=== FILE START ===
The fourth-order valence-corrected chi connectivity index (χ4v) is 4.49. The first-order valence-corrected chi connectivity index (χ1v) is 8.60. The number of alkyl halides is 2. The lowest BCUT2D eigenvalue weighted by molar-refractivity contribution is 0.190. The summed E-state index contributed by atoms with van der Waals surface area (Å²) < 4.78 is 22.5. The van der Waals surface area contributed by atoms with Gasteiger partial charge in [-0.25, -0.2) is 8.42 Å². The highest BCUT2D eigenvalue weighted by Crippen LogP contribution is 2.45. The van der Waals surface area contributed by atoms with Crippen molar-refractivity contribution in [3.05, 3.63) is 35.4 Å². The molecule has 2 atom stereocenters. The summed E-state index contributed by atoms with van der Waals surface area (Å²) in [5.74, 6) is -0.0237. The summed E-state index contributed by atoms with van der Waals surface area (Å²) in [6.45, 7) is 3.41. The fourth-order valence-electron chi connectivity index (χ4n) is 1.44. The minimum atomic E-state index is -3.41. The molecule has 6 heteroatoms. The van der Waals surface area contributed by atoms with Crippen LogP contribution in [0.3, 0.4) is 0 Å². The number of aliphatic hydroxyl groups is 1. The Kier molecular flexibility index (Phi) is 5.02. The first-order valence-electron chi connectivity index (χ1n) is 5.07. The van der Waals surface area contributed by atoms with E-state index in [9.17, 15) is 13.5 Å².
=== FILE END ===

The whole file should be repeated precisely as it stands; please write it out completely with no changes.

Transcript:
The fourth-order valence-corrected chi connectivity index (χ4v) is 4.49. The first-order valence-corrected chi connectivity index (χ1v) is 8.60. The number of alkyl halides is 2. The lowest BCUT2D eigenvalue weighted by molar-refractivity contribution is 0.190. The summed E-state index contributed by atoms with van der Waals surface area (Å²) < 4.78 is 22.5. The van der Waals surface area contributed by atoms with Gasteiger partial charge in [-0.25, -0.2) is 8.42 Å². The highest BCUT2D eigenvalue weighted by Crippen LogP contribution is 2.45. The van der Waals surface area contributed by atoms with Crippen molar-refractivity contribution in [3.05, 3.63) is 35.4 Å². The molecule has 2 atom stereocenters. The summed E-state index contributed by atoms with van der Waals surface area (Å²) in [5.74, 6) is -0.0237. The summed E-state index contributed by atoms with van der Waals surface area (Å²) in [6.45, 7) is 3.41. The fourth-order valence-electron chi connectivity index (χ4n) is 1.44. The minimum atomic E-state index is -3.41. The molecule has 6 heteroatoms. The van der Waals surface area contributed by atoms with Crippen LogP contribution in [0.3, 0.4) is 0 Å². The number of aliphatic hydroxyl groups is 1. The Kier molecular flexibility index (Phi) is 5.02. The first-order valence-electron chi connectivity index (χ1n) is 5.07. The van der Waals surface area contributed by atoms with E-state index in [9.17, 15) is 13.5 Å².